If you’ve amassed a $400,000 nest egg, you can sustain a frugal retirement based on the 4% rule. But if you stretch the 4% rule, with average portfolio yields of 6% or 8%, is it possible to sustain a comfortable retirement? And if you’re a millennial who’s just turned 30, can you continue to grow your wealth after hanging up the skates from the workforce for good? Or are you destined to return to work much later in life?
There are many rules of thumb, such as multiplying your annual income by a multiple of 10 or 15 to get a gauge of how much you should have before you can retire. But given such rules of thumb are likely based on the 4% rule (or something close to it), is it a bad idea to stretch your passive-income fund to buy you additional years (or decades) of retirement?
With a 4% yield on $400,000 of principal, you’re looking at $16,000 in annual income, and given you’re unlikely to have your $400,000 all within a TFSA, your income payments will, unfortunately, be subject to taxation. Let’s say a $300,000 of your nest egg is in a non-registered account, and your estimated annual taxes will be pinned at around $3,000, assuming you’re not making any other sources of income.
That leaves about $13,000 left in your pocket, or just $1,083 per month, which is only enough to finance an extremely frugal lifestyle in a Canadian city that’s not Vancouver or Toronto.
For a retiree who’s eligible for a CPP pension, your monthly CPP payments, when combined with your $1,083 per month (after-tax) income stream, may be able to finance a somewhat comfortable lifestyle. Let’s say your CPP pension payments are $700 per month, just above the national average. You’re looking at nearly $1,800 per month, which is quite a decent lifestyle for a retiree who doesn’t have potential liabilities (like expenses associated with homeownership).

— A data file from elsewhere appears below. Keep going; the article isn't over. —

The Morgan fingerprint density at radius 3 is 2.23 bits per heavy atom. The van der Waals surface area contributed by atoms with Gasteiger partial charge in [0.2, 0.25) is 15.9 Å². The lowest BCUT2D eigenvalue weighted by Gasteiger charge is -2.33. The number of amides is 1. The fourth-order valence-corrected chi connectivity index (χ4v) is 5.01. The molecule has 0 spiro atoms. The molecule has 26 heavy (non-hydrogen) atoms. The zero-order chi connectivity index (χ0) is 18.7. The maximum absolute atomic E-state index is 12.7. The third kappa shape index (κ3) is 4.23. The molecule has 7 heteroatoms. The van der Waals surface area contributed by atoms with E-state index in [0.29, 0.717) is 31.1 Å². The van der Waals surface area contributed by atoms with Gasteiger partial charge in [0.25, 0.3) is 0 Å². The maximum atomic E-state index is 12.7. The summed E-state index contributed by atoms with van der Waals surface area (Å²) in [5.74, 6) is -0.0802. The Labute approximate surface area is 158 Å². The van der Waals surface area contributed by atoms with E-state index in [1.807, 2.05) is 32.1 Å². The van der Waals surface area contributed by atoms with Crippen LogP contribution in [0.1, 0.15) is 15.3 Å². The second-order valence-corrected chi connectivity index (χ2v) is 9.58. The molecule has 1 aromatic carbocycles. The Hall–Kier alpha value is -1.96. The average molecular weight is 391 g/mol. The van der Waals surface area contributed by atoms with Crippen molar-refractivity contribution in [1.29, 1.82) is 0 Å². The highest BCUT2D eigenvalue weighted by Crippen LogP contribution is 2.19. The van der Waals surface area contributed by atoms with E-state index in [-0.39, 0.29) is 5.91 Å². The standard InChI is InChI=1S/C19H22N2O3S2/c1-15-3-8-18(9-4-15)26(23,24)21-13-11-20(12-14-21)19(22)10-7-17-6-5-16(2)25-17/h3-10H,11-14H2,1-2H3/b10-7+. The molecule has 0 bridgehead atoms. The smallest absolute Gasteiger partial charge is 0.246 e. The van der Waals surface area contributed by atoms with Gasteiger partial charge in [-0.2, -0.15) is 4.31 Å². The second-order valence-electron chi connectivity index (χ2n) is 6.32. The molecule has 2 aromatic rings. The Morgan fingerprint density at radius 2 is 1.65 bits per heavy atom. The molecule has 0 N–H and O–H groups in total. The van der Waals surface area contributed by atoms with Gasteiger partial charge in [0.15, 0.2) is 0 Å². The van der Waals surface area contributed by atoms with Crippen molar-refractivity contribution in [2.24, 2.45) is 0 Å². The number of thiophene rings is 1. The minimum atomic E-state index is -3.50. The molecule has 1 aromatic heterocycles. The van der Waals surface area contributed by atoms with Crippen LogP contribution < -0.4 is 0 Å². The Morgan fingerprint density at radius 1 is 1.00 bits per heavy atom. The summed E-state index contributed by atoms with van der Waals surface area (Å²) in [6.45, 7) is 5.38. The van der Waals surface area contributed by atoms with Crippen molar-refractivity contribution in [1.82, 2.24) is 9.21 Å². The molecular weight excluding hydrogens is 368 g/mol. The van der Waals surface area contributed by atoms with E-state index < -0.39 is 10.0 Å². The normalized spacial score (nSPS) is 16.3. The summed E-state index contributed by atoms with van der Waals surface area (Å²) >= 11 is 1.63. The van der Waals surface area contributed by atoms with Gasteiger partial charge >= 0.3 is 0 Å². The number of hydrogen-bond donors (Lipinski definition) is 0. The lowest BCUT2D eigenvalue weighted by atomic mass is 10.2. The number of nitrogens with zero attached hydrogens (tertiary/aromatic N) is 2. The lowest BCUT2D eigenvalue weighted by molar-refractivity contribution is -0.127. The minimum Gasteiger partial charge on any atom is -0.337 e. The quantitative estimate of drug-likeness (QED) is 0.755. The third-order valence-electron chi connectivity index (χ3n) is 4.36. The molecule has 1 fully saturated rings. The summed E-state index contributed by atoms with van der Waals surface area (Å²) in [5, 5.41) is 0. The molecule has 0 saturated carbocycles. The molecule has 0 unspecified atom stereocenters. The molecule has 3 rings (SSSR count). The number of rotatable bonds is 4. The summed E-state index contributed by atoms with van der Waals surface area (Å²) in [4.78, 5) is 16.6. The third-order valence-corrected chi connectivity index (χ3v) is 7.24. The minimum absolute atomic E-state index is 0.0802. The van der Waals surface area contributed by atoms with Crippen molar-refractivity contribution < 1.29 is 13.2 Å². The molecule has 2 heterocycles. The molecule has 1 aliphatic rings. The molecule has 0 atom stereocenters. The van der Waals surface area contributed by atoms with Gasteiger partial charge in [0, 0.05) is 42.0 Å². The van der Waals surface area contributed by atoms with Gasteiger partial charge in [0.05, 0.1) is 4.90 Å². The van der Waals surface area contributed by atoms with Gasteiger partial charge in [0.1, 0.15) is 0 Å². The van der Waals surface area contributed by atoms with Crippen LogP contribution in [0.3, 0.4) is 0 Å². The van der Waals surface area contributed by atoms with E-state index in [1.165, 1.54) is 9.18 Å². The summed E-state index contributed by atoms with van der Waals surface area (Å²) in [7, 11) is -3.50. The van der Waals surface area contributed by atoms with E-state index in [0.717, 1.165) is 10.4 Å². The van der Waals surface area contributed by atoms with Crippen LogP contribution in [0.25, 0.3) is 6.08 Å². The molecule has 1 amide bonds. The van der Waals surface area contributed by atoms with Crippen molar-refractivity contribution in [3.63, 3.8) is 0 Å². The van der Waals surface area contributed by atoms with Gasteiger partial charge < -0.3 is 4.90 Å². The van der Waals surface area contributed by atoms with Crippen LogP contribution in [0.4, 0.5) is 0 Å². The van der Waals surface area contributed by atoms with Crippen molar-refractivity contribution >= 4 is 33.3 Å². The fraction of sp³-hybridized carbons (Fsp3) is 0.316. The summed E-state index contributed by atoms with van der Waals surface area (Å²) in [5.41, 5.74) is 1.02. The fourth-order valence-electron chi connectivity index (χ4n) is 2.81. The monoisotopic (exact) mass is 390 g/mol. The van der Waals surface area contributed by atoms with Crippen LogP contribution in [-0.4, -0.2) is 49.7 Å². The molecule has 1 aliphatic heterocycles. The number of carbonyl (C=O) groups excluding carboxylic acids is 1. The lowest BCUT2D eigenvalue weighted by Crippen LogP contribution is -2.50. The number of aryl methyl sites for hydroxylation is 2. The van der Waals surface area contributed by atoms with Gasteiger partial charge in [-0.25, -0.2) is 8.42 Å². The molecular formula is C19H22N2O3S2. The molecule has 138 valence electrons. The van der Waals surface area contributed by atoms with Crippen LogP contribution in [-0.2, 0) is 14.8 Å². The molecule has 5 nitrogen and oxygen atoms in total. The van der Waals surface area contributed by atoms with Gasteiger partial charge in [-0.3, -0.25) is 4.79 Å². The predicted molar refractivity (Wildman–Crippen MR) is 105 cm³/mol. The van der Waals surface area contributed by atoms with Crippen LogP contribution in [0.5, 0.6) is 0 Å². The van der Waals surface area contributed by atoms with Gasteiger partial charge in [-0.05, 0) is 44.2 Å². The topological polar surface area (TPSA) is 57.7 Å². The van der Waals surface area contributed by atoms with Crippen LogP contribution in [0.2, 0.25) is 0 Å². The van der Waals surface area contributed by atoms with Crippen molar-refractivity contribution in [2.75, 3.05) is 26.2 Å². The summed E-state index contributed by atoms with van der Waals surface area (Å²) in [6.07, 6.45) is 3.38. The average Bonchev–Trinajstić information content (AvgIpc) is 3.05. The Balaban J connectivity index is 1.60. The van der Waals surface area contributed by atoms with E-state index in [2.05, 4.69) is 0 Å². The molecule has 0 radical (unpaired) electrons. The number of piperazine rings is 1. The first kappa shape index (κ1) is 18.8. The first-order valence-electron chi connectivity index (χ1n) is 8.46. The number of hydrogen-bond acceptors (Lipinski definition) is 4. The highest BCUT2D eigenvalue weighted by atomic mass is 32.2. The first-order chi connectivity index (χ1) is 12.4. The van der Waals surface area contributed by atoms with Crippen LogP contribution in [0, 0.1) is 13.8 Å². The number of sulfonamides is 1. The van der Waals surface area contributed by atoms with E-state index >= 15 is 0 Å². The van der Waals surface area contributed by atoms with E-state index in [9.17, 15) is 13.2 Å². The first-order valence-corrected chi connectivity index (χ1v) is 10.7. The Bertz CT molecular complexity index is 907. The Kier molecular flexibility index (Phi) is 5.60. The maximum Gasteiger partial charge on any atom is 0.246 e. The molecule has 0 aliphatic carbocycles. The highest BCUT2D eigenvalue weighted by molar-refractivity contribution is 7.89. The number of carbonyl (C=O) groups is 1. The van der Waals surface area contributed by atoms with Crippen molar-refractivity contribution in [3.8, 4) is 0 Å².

For a prospective millennial retiree, taking out your CPP in your 30s isn’t an option. So, unfortunately, you’ll only get the $1,083 monthly amount from your income stream, which is only enough to finance a very frugal lifestyle at best.
What about stretching your income fund’s yield to 8%?
With securities like Inovalis REIT, you can secure a reasonably safe 8% yield (although the name yields 7.4% today, the average yield is around the 8% mark). Inovalis is a mid-cap ($267 million market cap) office REIT focused in urban hotspots across France and Germany.
The REIT could allow one to double their monthly income to around $2,200 (after tax), which works out to a $32,000 before-tax income.
For millennials, the amount is enough to retire on comfortably. For retirees that can also benefit from CPP payments, one can live a very comfortable retirement with a $400,000 nest egg, which is less than half the size of the $1 million nest egg that’s seen as the minimum retirement amount by many.
Now, stretching your yield to 8% is an aggressive extreme and leaves little to no room to grow your principal or distribution over time. You may wish to consider an average income stream yield between 4% and 8% to give you the perfect balance of long-term growth and the upfront distribution you’ll receive.
But as for your $400,000 principal, it is theoretically possible to retire comfortably, especially if you’re eligible for CPP benefits as well. As for millennials looking to retire early, a relatively modest retirement is possible with the same amount for those content with a somewhat frugal lifestyle in a Canadian city that’s not in a rental state of emergency.
Of course, if you’ve got a sizeable liabilities or extensive expenses (mortgage payments on a house), $400,000 probably isn’t going to cut it, even if you’re okay with a frugal lifestyle.
If you’re debt-free, already own your home, or are renting, though, $400,000 is enough to finance a frugal to a modestly comfortable retirement, depending on your desired portfolio yield.
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Fool contributor Joey Frenette has no position in any stocks mentioned.